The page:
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A Great and Lasting Beginning

July 2006


On September 4, 1882, a day with a clear sky and the temperature in the high 60s, thirty-three boys walked into two classrooms of St. Marguerite's Cathedral grade school at Eleventh and Iowa Streets in Davenport, Iowa. They were the first students, on the first day, of St. Ambrose Seminary.

There was no public notice that something lasting had begun that day. There had been no advertisement in the newspaper announcing the opening of a new school for boys; apparently the news had spread from the pulpits of local Catholic parishes. And there was no news story in the days following saying that school had begun. The first mention of the school came in October when Bishop John McMullen, who had been away, was interviewed by the local newspaper.

So begins 1966 alumnus Father George McDaniel's history of St. Ambrose, "A Great and Lasting Beginning." One need but read only a few pages to reach a few conclusions: It was a remarkable time filled with remarkable people, such as the ailing bishop of a newborn diocese with a keen, far-reaching vision, and a young priest ready to make that vision reality. Less than 20 years before, America had emerged from a civil war as a country where the pursuit of happiness, liberty and justice for all were at their most manifest. And the nation was growing, more than just in people. Their dreams, too, were without boundaries, and all was possible.

The thirty-three boys who walked in that morning were just that, boys. They ranged in age from twelve to twenty-three but most were between thirteen and sixteen. Most lived in the Cork Hill neighborhood near the school, so called because of the large number of Irish immigrants in the area. Most had one thing in common: they were the sons of immigrants.

All of their immigrant parents had arrived in the United States by the Civil War. Immigrants of this generation left Europe for a variety of reasons, economic opportunity being the most common. But the Germany and Ireland of the 1840s and 1850s were also awash with social and political conflicts. In Ireland, groups like Young Ireland and the Fenians were fighting for independence from England. In Germany, various groups, including the "48ers," were fighting for liberal reform. The turmoil of these conflicts and the possibility of being drafted into someone's army drove people to leave their homelands. So for many reasons immigrants came to Davenport. In 1885, in the city of Davenport, with a population of 23,830, 25.7 percent of the population had been born in Germany and 4.6 percent had been born in Ireland.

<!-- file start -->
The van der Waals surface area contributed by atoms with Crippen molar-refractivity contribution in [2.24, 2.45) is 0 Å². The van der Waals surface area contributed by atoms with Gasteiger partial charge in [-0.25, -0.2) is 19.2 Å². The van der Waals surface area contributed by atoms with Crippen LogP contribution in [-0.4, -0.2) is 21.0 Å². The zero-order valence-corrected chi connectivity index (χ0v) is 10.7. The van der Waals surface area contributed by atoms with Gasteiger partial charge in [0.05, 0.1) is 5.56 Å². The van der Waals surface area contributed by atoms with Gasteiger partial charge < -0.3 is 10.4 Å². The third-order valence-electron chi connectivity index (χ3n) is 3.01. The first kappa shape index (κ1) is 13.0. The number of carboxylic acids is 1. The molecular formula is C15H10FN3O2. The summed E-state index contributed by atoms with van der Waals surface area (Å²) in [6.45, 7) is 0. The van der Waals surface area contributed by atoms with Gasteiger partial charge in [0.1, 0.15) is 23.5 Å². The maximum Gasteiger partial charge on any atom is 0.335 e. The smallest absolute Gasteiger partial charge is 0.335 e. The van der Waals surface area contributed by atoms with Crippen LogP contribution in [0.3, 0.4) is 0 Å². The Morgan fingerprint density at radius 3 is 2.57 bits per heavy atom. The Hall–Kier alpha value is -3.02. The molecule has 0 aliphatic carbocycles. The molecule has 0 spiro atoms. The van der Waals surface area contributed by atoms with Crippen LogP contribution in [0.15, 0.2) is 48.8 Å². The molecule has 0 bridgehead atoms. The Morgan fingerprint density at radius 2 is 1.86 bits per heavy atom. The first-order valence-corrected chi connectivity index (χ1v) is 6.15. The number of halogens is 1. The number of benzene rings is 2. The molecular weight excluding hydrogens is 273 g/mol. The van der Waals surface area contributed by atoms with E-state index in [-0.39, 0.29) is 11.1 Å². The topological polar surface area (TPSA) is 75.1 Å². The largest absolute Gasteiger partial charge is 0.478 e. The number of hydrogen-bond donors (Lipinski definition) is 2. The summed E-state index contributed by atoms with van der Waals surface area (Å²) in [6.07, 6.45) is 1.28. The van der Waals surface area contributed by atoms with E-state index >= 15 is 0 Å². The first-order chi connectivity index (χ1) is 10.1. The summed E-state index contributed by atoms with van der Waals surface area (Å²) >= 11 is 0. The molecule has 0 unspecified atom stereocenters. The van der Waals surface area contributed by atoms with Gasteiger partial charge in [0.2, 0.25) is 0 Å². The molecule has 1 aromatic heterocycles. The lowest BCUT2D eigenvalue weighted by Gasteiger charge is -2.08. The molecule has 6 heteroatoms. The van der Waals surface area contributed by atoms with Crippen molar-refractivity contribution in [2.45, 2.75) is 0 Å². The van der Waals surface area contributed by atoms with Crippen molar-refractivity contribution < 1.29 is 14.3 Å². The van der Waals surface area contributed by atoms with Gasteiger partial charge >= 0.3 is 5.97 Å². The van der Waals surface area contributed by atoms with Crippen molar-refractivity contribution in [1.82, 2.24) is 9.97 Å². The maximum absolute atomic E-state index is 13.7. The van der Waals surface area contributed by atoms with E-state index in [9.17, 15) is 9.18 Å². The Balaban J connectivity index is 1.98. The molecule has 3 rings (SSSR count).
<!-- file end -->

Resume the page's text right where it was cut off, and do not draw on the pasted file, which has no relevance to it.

Whatever dreams the fathers and mothers of these thirty-three St. Ambrose sons had, education was a key to realizing those dreams. McMullen expressed some of those hopes when he wrote thirty years earlier, that it was the "paramount" duty of parents to provide a Catholic education that would "respect faith and morals, but which at the same time... fit its subject for intellectual contact with their fellow men in the sphere of life they may be called to occupy." Certainly as immigrant parents they hoped the education their sons received at St. Ambrose would better prepare them to take advantage of the opportunities offered in the United States and become members of the rising middle class.

St. Ambrose began at a time when American educators, religious and secular, were beginning to question the proper curriculum of a college. For most of the early part of the century, college curricula emphasized the basic liberal arts. Catholic colleges "endeavored by means of a religious training, mental discipline, and liberal culture, to produce the complete Christian character." In the years following the Civil War, however, American secular colleges began to develop curricula for studies in medicine, law, and engineering. Although McMullen was determined to be a part of that trend by establishing a law school and medical school at St. Mary of the Lake University in Chicago in the 1860s, most Catholic institutions like St. Ambrose continued to emphasize the "purpose of higher education was mental discipline" that would prepare its graduates to assume any position in life. Other than seminaries, there were only a handful of professional programs in Catholic colleges.